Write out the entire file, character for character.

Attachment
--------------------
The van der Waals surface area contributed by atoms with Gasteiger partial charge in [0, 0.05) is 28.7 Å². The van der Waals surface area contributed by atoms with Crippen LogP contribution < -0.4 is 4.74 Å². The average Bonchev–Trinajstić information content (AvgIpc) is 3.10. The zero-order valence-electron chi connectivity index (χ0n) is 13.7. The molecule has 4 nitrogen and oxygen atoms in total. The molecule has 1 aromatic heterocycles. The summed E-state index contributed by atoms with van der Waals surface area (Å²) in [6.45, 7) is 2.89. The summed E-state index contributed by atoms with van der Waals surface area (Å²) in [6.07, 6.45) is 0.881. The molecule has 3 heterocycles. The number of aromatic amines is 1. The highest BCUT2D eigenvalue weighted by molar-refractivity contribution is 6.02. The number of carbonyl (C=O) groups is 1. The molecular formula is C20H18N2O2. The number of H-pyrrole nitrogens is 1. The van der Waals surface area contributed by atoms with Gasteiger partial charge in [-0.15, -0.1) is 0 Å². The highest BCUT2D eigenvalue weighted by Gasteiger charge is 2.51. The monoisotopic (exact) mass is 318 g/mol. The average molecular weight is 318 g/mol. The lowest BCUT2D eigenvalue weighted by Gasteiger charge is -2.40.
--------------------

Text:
The van der Waals surface area contributed by atoms with Gasteiger partial charge in [0, 0.05) is 28.7 Å². The van der Waals surface area contributed by atoms with Crippen LogP contribution < -0.4 is 4.74 Å². The average Bonchev–Trinajstić information content (AvgIpc) is 3.10. The zero-order valence-electron chi connectivity index (χ0n) is 13.7. The molecule has 4 nitrogen and oxygen atoms in total. The molecule has 1 aromatic heterocycles. The summed E-state index contributed by atoms with van der Waals surface area (Å²) in [6.45, 7) is 2.89. The summed E-state index contributed by atoms with van der Waals surface area (Å²) in [6.07, 6.45) is 0.881. The molecule has 3 heterocycles. The number of aromatic amines is 1. The highest BCUT2D eigenvalue weighted by molar-refractivity contribution is 6.02. The number of carbonyl (C=O) groups is 1. The molecular formula is C20H18N2O2. The number of H-pyrrole nitrogens is 1. The van der Waals surface area contributed by atoms with Gasteiger partial charge in [-0.15, -0.1) is 0 Å². The highest BCUT2D eigenvalue weighted by Gasteiger charge is 2.51. The monoisotopic (exact) mass is 318 g/mol. The average molecular weight is 318 g/mol. The lowest BCUT2D eigenvalue weighted by Gasteiger charge is -2.40.